THE GIST of Editorial for UPSC Exams : 18 September 2020 Need for caution: On Russia’s Sputnik V vaccine (The Hindu)

Need for caution: On Russia’s Sputnik V vaccine (The Hindu)

Mains Paper 2: Health 
Prelims level: Russian Direct Investment Fund
Mains level: Issues relating to development and management of Social Sector/Services relating to Health


  • Russia’s candidate vaccine for COVID-19 appears to have found a midwife in India.
  • The Russian Direct Investment Fund (RDIF), which is piloting the Sputnik V vaccine, has announced a partnership with the Hyderabad-based Dr. Reddy’s Laboratories to conduct a Phase-3 trial, or large multi-location human trials here.


  • Were the candidate vaccine, developed by Russia’s Gamaleya, to prove safe and efficacious, the RDIF would supply 100 million doses through its partnership with Dr. Reddy’s Laboratories.
  • However, there is no agreement to manufacture the vaccine here unlike the deal between the Serum Institute of India and the UK-based AstraZeneca, for the Oxford University-developed ChAdOx1 vaccine.
  • Sputnik V is being developed as a two-dose vaccine on a human adenovirus vaccine platform.
  • Several vaccines that are in development are also being deployed on similar platforms, and the evidence so far is that none of these has been commercially approved for use in humans though there is an experimental vaccine for Ebola.
  • Results of the Phase-1 and Phase-2 trials of the vaccine, published in The Lancet, suggest that the evidence so far is that it has proven safe and efficacious enough to progress to the next stage of trials.
  • Controversially, Sputnik V has been granted a pre-approval by Russia’s regulators even before Phase-3 trials have been completed.

Political pressure:

  • There is immense political pressure globally on regulatory agencies to get a vaccine out at the earliest.
  • Thus, it is incumbenton a company conducting such trials to be particularly vigilantthat all good practices and necessary protocols are scrupulouslyfollowed.
  • It is well acknowledged that two-thirds of the most common vaccines produced globally are made in India.
  • The Serum Institute has committed to producing 100 million doses of its vaccine for India and other ‘Low and Middle Income Countries’ at less than $3 per dose.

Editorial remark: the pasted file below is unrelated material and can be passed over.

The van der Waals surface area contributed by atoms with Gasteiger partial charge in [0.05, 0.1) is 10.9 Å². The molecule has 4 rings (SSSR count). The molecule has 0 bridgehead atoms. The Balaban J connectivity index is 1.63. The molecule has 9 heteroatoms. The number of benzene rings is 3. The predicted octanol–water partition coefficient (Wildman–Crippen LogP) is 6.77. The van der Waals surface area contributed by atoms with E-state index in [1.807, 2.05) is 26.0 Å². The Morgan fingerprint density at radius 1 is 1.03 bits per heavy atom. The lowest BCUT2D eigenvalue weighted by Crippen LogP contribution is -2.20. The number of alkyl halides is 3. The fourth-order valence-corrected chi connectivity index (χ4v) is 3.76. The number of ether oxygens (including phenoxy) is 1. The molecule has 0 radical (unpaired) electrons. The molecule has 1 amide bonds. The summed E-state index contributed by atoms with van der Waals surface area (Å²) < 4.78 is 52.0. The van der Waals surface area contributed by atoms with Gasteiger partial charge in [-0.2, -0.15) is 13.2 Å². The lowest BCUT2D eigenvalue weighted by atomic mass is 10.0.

• Reportedly, half of these are for India. All in all, there seems to be a guarantee for only about 150 million doses for India, which given the country’s population is minuscule.
  • All of this of course does not account for the vaccines that are being indigenously developed in India.
  • Covaxin, by Bharat Biotech, based on a strain sourced from the Indian Council of Medical Research, and ZyCov-D, the plasmid DNA-vaccine being developed by Zydus Cadilla.
  • In Phase-2 trials now, both are being tested for their ability to produce a satisfactory immune response.
  • India has the capabilities for vaccine manufacture, cold chain storage and distribution to ensure access to citizens — and the world — in reasonable time.
  • But it must not forget that vaccines must go through their inevitably long gestation to ensure that only those that are safe and efficacious make their way to the market.


  • India needs more than one vaccine, but all must come through their long gestation.

Online Coaching for UPSC PRE Exam

E-Books Download for UPSC IAS Exams

General Studies Pre. Cum Mains Study Material


Prelims Questions:

Q.1) With reference to the International Solar Alliance (ISA), consider the following statements:
1. It is an alliance of only countries lie between tropic of Cancer and Capricorn.
2. The primary objective of the alliance is to work for efficient exploitation of solar energy to reduce dependence on fossil fuels.

Which of the statements given above is/are correct?
(a) 1 only
(b) 2 only
(c) Both 1 and 2
(d) Neither 1 nor 2

Answer: B

Mains Questions:

Q.1)What are the different tests done for COVID-19, what are the steps involved in RT-PCR?